Emma Davies at Chemical Watch has put together a nice piece summarising the thoughts of Lisa Bero, professor at the University of California San Francisco’s Department of Clinical Pharmacy Institute for Health Policy Studies (Chemical Watch, 27 June 2013).
Bero recently published a paper (Krauth et al. 2013) examining various instruments used for assessing the quality of animal studies, finding that only one of the instruments had been validated. This means the instruments are being used in the hope they measure study quality rather than being used on the basis of proof they measure study quality.
This casts something of a shadow on the credibility of risk assessments and expert opinion – if there aren’t any validated methods for assessing study quality, how can we tell if current evaluations of study are sufficiently objective? And if two committees disagree on the quality of a study, how do we decide which committee was using the most credible methodology for assessing study quality if neither has been validated?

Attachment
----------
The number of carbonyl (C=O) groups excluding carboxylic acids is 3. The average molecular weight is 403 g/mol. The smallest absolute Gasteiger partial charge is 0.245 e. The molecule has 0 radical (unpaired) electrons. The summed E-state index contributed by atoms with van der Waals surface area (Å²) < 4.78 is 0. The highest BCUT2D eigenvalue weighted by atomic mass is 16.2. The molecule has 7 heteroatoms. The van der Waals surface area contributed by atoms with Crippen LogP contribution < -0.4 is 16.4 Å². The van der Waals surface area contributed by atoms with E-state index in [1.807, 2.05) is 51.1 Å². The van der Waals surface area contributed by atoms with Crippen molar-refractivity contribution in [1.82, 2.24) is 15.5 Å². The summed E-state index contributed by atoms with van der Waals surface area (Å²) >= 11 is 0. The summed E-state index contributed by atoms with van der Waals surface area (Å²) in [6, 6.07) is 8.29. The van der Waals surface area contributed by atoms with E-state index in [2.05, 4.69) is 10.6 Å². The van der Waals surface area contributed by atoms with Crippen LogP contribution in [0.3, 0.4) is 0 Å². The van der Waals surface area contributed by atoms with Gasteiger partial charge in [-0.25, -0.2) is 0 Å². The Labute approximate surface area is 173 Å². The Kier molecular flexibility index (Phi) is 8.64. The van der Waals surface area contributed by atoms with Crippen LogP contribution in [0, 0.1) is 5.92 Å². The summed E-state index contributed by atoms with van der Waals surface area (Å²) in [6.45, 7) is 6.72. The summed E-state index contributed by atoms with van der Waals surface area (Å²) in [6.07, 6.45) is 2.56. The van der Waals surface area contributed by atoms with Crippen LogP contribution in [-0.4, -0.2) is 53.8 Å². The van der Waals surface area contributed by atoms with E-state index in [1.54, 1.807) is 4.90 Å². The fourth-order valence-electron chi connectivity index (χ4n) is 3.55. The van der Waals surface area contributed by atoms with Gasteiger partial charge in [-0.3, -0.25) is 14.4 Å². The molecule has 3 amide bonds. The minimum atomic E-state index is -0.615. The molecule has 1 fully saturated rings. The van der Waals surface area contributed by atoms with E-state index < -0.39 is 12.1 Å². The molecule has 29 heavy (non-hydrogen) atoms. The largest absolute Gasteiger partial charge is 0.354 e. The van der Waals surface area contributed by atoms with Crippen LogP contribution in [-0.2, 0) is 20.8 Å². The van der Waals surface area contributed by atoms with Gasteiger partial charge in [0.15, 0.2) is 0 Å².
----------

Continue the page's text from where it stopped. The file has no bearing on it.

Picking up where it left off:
As Bero says, the solution is to assess animal toxicology studies in the same way as is routinely done in human trials. It’s a fair job developing the quality criteria, but with 30 instruments already available we can see that validation should be prioritised in on-going research.
(My quote? Thrillingly, I said: “Developing a validated method for evaluating study quality would be a big step forward for improving the consistency and transparency of risk assessment. It would also help a lot with improving how studies are reported and conducted, as it would form a blueprint for best practice in the conduct of research – everyone would know what standard they should meet and could report their studies accordingly.”)